*The following is excerpted from an online article posted on HealthDay.
A crackdown on the sale of the wildly popular Juul brand of electronic cigarettes to teens has been announced by the U.S. Food and Drug Administration.
It includes a nationwide undercover blitz targeting the illegal sale of Juul products to minors at both stores and online retailers, according to FDA Commissioner Dr. Scott Gottlieb.
Juul electronic cigarettes look like computer flash drives and have become a favorite of teenagers. They contain high levels of nicotine and emit vapors that are hard to see or detect.
Just last week, a survey found that many young Americans don't even realize that Juuls contain highly addictive nicotine.
But just one Juul cartridge has nicotine levels equal to a pack of cigarettes, and Juul now commands more than half of the e-cigarette market.
"Today's announcement is a step in the right direction, but the FDA needs to accelerate its actions when it comes to regulating e-cigarettes like Juul and remove flavors known to entice youth," said Dave Dobbins, chief operating officer of the Truth Initiative, which conducted the youth survey.
"Keeping e-cigarettes on the market without first evaluating them is putting an entire generation of young people at risk of addiction," Dobbins added in a statement.
Gottlieb stressed that the FDA is taking the dangers of Juul products seriously.
"The illegal sale of these Juul products to minors is concerning. In fact, just since the beginning of March, FDA compliance checks have uncovered 40 violations for illegal sales of Juul products to youth," he said in an agency news release.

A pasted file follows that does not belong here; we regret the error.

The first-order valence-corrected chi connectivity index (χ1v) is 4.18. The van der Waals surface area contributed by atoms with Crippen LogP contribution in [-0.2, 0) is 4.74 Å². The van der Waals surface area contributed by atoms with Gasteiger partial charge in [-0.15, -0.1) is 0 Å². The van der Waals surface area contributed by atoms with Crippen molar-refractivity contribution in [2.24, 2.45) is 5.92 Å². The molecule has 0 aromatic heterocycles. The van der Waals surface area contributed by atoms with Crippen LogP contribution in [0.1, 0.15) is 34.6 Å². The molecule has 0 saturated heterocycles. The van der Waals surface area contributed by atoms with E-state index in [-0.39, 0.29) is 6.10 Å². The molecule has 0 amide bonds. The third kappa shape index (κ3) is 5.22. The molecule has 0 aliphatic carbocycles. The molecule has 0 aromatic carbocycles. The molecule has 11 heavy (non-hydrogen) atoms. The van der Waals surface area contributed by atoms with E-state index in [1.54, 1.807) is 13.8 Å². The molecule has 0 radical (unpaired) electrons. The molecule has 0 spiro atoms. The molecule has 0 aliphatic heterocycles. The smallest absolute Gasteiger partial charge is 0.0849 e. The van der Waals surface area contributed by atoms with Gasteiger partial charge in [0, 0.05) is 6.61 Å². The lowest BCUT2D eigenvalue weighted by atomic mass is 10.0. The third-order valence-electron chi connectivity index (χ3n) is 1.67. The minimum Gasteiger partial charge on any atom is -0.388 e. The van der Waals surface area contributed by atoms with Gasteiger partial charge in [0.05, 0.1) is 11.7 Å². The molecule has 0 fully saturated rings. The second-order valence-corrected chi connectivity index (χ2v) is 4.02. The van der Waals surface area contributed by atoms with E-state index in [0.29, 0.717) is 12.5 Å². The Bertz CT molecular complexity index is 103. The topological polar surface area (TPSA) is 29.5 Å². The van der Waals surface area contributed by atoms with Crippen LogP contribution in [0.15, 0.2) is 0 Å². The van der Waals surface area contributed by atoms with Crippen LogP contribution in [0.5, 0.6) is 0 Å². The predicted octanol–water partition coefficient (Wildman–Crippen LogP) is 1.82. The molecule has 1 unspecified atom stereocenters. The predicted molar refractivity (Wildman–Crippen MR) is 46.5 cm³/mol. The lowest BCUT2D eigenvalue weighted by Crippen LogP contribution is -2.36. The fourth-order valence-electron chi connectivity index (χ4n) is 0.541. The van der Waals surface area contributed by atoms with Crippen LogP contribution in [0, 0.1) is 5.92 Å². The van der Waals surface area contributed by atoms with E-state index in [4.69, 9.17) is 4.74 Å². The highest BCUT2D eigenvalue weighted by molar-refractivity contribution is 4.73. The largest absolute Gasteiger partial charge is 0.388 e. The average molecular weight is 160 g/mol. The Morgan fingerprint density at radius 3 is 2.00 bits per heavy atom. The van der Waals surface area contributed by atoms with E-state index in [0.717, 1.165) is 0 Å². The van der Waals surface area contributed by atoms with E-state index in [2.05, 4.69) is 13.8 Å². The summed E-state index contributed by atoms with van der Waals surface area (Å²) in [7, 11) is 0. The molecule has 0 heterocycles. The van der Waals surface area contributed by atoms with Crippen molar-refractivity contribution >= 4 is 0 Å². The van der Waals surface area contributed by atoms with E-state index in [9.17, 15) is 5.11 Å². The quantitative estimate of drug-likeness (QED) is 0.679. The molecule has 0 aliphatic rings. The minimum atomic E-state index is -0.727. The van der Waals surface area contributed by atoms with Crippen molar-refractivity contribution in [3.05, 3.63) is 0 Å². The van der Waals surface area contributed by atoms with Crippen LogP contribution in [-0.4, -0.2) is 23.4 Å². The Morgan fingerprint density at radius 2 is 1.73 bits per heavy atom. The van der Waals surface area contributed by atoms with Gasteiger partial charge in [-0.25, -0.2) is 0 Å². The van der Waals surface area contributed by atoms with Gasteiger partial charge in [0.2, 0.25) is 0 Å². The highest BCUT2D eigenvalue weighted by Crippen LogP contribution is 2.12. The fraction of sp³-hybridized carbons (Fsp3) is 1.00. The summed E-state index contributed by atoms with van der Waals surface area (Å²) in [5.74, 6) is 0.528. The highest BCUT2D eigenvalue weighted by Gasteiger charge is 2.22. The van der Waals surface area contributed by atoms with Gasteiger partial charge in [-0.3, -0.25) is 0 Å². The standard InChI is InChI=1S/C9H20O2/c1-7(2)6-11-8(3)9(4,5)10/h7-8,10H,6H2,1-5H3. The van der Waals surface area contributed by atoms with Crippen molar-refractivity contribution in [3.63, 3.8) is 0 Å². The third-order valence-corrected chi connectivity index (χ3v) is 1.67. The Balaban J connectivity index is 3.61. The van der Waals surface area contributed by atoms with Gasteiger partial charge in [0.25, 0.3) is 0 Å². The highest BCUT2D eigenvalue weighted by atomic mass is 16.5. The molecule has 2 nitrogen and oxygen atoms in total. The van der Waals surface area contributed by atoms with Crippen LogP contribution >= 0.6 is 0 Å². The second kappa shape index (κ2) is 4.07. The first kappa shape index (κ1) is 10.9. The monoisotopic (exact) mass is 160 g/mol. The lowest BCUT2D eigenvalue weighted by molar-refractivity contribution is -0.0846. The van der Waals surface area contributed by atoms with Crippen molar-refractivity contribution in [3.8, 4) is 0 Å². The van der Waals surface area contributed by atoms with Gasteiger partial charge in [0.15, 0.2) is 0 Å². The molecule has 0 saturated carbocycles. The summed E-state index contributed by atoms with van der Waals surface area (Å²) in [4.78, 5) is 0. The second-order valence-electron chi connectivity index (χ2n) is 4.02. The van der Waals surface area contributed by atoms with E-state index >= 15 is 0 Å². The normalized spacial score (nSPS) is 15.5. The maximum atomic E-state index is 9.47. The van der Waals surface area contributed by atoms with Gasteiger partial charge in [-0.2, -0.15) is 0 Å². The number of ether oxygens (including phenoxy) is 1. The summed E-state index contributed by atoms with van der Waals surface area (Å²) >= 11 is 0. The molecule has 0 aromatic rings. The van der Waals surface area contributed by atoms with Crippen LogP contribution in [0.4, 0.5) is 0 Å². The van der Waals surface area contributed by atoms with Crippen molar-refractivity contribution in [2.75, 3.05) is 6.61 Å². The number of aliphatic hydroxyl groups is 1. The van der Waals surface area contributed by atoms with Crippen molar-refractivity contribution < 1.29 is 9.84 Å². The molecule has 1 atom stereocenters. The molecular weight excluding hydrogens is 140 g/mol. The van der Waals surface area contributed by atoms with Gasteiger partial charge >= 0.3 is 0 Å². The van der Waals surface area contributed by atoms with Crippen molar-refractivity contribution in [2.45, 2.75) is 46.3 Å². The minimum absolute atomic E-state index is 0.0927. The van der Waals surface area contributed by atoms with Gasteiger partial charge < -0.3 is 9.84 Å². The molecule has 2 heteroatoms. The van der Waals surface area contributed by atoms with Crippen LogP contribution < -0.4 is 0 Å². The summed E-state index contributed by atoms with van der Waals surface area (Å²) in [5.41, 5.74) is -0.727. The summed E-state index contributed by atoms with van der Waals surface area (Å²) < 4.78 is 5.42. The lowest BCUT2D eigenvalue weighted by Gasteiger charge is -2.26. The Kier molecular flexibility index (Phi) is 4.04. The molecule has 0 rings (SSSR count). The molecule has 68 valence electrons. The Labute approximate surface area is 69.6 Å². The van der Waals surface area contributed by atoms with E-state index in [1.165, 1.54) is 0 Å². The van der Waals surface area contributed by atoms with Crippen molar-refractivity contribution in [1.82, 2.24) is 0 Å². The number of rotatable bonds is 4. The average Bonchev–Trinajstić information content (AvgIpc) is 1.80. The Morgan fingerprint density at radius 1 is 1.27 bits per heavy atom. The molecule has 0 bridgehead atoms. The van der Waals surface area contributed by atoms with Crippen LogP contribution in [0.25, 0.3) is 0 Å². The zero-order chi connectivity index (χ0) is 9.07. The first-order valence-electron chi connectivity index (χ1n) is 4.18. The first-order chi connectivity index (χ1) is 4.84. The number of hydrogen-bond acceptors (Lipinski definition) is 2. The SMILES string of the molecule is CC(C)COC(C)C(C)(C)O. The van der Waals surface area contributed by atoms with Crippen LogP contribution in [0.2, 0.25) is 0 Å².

"The FDA has issued 40 warning letters for those violations… And we anticipate taking many more similar actions as a result of the ongoing blitz and our focus on enforcement related to youth access," Gottlieb said.
"Let me be clear to retailers," he added. "This blitz, and resulting actions, should serve as notice that we will not tolerate the sale of any tobacco products to youth."
Another part of the crackdown includes additional enforcement actions against companies the FDA believes are marketing e-cigarettes in ways that are misleading to minors.
In yet another action, the FDA said it has asked the maker of Juul products for documents that could help explain why kids find the products so appealing.
"We don't yet fully understand why these products are so popular among youth. But it's imperative that we figure it out, and fast. These documents may help us get there," Gottlieb said.